“I built model cars as a kid,” he explained, “whatever cars caught my eye at the time.” But when he was a teenager, his perspective was locked in forever when his friend let him drive his 1970 Plymouth Barracuda. “Cool cars stop you in your tracks when you’re a kid. I was 15, so I didn’t have a license yet, but we did some donuts in that car, and I was hooked.” (He fondly remembers the /66 1/2 Charger owned by his family when he was three.) Like many of us, he went on to own other cars over the years, some more interesting than others, always longing to recreate that initial burst of excitement.

model cars

Joe enjoyed customizing model kits and shooting them outdoors in real lighting.

When Dodge first showed off their new retro styled Challenger concept in 2006, the bug bit him again. “I figured there was no way ever they would really build that car,” he said. But when they came out with a production model a couple years later, his jaw dropped. But he still didn’t get one yet. Then, when his father and father-in-law died not too far apart, he decided life was too short to not drive a cool car. “I went online to look for the exact package I wanted and found one only 10 minutes away…”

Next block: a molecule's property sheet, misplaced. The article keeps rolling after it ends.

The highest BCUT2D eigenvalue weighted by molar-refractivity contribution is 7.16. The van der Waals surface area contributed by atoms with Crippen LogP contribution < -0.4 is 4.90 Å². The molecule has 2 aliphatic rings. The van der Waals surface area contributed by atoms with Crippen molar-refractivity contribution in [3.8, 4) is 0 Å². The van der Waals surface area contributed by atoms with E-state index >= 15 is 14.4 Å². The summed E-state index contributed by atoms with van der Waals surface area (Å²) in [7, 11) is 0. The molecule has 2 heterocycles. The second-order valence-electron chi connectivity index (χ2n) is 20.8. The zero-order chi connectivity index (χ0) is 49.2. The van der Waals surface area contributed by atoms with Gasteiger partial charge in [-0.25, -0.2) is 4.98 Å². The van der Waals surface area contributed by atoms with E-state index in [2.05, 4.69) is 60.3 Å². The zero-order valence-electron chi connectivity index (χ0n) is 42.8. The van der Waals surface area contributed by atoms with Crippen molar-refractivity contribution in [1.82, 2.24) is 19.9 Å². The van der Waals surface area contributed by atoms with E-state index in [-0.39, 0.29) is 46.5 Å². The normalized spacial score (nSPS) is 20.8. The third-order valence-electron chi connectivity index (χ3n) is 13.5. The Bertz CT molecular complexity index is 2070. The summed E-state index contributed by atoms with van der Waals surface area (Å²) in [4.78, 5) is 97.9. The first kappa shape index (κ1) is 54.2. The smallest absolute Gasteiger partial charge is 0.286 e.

Not just any Challenger, though… he bought his with the upgraded RT package (kind of rare), the Super Track Pack (way more rare), the Classic Package (unusual) and in a particular hue (Billet Silver Metallic) that turned out to be very limited. “The tsunami in Japan disrupted the supply of certain colors for all auto manufacturers for awhile,” he said. After that, Dodge moved on to other colors. According to Chrysler, his car is one of only nine ever produced with that exact set of colors and options. Rare as the car is, he drives it daily, including the harsh winters of upstate New York.

About the store.. You may have noticed he deals primarily in models of Dodge Challengers. Part of that comes from the fact that he collects every possible mutation of those models and has a few extras. The collection includes early models from Matchbox and Hot Wheels (The Rodger Dodger is one of his all time favorite models) as well as newer models in every conceivable scale.

dodge challenger diecast

Besides this wall of miniature Challengers, which is about half of his 1:64 collection, Joe collects records and comic books.